Good debut, but Ryu has work to do

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Good debut, but Ryu has work to do


When the 2012 Korea Baseball Organization season ended, Korean fans’ interests were focused on the country’s ace pitcher, Ryu Hyun-jin, who had consistently said that he would try to join a Major League Baseball team. Fans’ interests were so high, not only because he was trying to move to the major leagues, but also because he would be the first Korean pitcher to move directly from a KBO team to a MLB team. Ryu had said that he would not sign a minor league contract.

Many top Korean baseball talents such as Park Chan-ho, who finished his 17-year MLB career with a record of 124-98 and a 4.36 ERA, have made the leap to the MLB, but only Park and Choo Shin-soo have had a consistent level of success there - and neither of them played in the KBO before they went to the MLB. Kia Tigers veteran pitcher Seo Jae-weong, Nexen Heroes sidearm pitcher Kim Byung-hyun and many other young top talents spent some time in the major leagues but returned to Korea for different reasons.

“I suggest young players to become the best in the KBO, to be scouted with a high salary rather than being scouted as just one prospect, because it gives them a bigger chance to be included on a big-league roster,” Seo said in a phone interview with the Korea JoongAng Daily.

In December, the left-handed Ryu, 26, became such an example as he signed a 6-year, $36 million-deal with the MLB’s Los Angeles Dodgers. When Ryu arrived at spring training, however, many people were dubious of his ability because people in the United States generally consider the talent level of the KBO to be equivalent to AA or AAA teams in the minor leagues. Ken Gurnick of also doubted Ryu’s stamina after seeing cigarettes in his locker, while others said he looked overweight and worried that he eats too many hamburgers.

Such suspicions got stronger when he lost his debut game against the San Francisco Giants on April 3, when he allowed three runs on 10 hits in six and one-third innings. Most of his fastballs were between 89 miles per hour and 91 miles per hour and his changeup, which is his best breaking ball, wasn’t sharp. But Ryu bounced back. He earned his first career win against the Pittsburgh Pirates on April 8 and ended that month with a 3-1 record and a 3.35 ERA. He then went 3-1 with a 2.38 ERA in May.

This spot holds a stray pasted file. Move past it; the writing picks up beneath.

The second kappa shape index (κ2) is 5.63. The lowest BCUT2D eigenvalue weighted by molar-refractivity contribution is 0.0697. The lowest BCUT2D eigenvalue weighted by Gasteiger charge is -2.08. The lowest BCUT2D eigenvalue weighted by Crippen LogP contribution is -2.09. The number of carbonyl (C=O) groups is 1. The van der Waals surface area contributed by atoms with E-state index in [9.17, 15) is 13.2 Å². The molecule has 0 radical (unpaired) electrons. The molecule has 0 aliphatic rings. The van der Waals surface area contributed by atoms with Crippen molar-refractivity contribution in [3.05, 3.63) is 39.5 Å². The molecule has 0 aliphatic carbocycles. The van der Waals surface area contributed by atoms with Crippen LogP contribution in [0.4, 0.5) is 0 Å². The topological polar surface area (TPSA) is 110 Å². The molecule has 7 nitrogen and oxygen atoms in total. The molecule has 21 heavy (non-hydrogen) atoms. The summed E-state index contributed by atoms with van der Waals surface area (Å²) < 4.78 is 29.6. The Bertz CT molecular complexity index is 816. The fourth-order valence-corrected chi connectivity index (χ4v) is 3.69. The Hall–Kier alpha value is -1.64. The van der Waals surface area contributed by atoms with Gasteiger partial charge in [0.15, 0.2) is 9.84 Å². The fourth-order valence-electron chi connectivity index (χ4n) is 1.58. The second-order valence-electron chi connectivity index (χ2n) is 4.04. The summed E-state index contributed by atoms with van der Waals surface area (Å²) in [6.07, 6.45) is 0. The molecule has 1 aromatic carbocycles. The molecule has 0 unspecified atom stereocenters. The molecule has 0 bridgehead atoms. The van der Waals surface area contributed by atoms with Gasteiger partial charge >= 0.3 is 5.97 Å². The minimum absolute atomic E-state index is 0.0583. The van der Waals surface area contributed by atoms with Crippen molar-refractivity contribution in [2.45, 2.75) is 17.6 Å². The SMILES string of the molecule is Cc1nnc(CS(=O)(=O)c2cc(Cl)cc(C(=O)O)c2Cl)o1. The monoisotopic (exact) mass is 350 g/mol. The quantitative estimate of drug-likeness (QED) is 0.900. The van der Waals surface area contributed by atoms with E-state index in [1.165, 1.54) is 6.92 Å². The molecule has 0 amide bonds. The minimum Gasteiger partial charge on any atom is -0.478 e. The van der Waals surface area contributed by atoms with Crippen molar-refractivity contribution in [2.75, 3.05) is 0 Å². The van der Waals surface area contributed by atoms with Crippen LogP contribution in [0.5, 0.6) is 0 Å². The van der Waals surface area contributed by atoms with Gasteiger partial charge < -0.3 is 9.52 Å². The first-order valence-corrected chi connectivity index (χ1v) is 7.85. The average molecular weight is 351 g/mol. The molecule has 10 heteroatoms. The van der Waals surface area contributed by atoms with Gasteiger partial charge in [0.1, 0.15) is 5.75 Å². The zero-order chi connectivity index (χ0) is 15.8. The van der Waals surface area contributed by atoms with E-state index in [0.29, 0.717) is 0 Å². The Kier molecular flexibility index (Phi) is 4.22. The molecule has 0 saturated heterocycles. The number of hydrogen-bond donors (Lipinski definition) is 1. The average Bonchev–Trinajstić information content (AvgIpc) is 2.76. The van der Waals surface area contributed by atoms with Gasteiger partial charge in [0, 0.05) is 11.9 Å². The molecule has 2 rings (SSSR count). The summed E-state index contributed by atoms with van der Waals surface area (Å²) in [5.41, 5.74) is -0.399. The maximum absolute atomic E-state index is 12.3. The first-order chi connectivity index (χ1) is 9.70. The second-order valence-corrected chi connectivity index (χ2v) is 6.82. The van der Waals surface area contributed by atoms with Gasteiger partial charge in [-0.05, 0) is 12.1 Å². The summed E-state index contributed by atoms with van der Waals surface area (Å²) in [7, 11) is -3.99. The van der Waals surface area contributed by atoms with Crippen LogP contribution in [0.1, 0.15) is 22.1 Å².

In six April games, Ryu averaged 11 strikeouts per nine innings thanks to his sliders and curveballs. Among MLB batters he was considered a two-pitch pitcher who threw fastballs and changeups. According to, 28.3 percent of his strikeouts came from sliders and 21.7 percent of from curveballs, while only 15.2 percent of them came from changeups.

As batters adapted to his sliders and curves, his ratio of strikeouts per nine innings decreased by half in May to 5.3. Ryu then started throwing more changeups, which he had improved since the beginning of the season. His ratio of strikeouts per nine innings increased to 7.22 at the end of the season and 31 percent of his strikeouts came from changeups. The index was meaningful for Ryu because he produced 28.6 percent of his strikeouts with changeups in the 2012 KBO season, which meant that the changeup that dominated the KBO was working out in the MLB.

“I’m a slow starter,” Ryu said after the season. “As the weather got warmer, my fastballs got better, which positively impacted my changeup. Maintaining these two pitches in good shape was the key for me.”

However, Ryu has some homework he needs to do during the offseason. He often struggled in away games. His ERA at away games was 3.69, compared to 2.32 for home games. In four games against teams in the American League East, he went 1-2 with a 6.45 ERA. He also allowed two runs on 11 hits in five and one-third innings when he faced the Cubs in Chicago, the most hits he allowed in one game.

“He needs to improve his stamina to solve the away game problems and also needs to improve his sliders and curveballs more,” baseball analyst Heo Koo-youn said. “In the games that those second and third pitches worked effectively, he performed a lot better. He also needs to pitch better in the first inning.”

Can Ryu survive in the major leagues as a competitive pitcher? I suggest that he work more on his stamina and breaking ball pitches rather than showing up on TV entertainment programs during the offseason.

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